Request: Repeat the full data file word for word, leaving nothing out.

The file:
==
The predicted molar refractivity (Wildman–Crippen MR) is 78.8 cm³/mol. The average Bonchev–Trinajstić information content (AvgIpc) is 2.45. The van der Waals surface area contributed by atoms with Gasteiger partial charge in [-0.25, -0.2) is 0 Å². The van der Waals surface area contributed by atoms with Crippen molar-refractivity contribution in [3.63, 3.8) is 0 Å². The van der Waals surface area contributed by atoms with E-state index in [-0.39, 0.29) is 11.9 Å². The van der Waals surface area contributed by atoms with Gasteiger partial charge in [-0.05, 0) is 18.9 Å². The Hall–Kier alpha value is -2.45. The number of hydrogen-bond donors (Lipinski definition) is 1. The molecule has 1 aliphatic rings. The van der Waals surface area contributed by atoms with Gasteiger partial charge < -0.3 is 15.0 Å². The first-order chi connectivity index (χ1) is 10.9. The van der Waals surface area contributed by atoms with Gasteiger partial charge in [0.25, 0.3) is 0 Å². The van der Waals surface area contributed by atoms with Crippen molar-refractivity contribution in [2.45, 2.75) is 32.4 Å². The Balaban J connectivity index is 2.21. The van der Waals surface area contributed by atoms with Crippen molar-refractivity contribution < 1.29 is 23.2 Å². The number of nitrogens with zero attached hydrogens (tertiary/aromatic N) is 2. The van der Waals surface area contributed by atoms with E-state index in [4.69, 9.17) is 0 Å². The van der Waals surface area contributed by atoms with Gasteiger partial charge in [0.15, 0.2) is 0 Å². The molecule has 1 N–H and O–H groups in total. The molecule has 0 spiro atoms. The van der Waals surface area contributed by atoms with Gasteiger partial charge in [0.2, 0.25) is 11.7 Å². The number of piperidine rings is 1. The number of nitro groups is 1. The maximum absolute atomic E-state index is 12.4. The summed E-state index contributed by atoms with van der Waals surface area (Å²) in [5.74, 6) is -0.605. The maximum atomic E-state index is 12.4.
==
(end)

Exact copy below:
The predicted molar refractivity (Wildman–Crippen MR) is 78.8 cm³/mol. The average Bonchev–Trinajstić information content (AvgIpc) is 2.45. The van der Waals surface area contributed by atoms with Gasteiger partial charge in [-0.25, -0.2) is 0 Å². The van der Waals surface area contributed by atoms with Crippen molar-refractivity contribution in [3.63, 3.8) is 0 Å². The van der Waals surface area contributed by atoms with E-state index in [-0.39, 0.29) is 11.9 Å². The van der Waals surface area contributed by atoms with Gasteiger partial charge in [-0.05, 0) is 18.9 Å². The Hall–Kier alpha value is -2.45. The number of hydrogen-bond donors (Lipinski definition) is 1. The molecule has 1 aliphatic rings. The van der Waals surface area contributed by atoms with Gasteiger partial charge < -0.3 is 15.0 Å². The first-order chi connectivity index (χ1) is 10.9. The van der Waals surface area contributed by atoms with Gasteiger partial charge in [0.25, 0.3) is 0 Å². The van der Waals surface area contributed by atoms with Crippen molar-refractivity contribution in [2.45, 2.75) is 32.4 Å². The Balaban J connectivity index is 2.21. The van der Waals surface area contributed by atoms with Crippen molar-refractivity contribution < 1.29 is 23.2 Å². The number of nitrogens with zero attached hydrogens (tertiary/aromatic N) is 2. The van der Waals surface area contributed by atoms with E-state index in [4.69, 9.17) is 0 Å². The van der Waals surface area contributed by atoms with Gasteiger partial charge in [0.15, 0.2) is 0 Å². The molecule has 1 N–H and O–H groups in total. The molecule has 0 spiro atoms. The van der Waals surface area contributed by atoms with Gasteiger partial charge in [0.2, 0.25) is 11.7 Å². The number of piperidine rings is 1. The number of nitro groups is 1. The maximum absolute atomic E-state index is 12.4. The summed E-state index contributed by atoms with van der Waals surface area (Å²) in [5.74, 6) is -0.605. The maximum atomic E-state index is 12.4.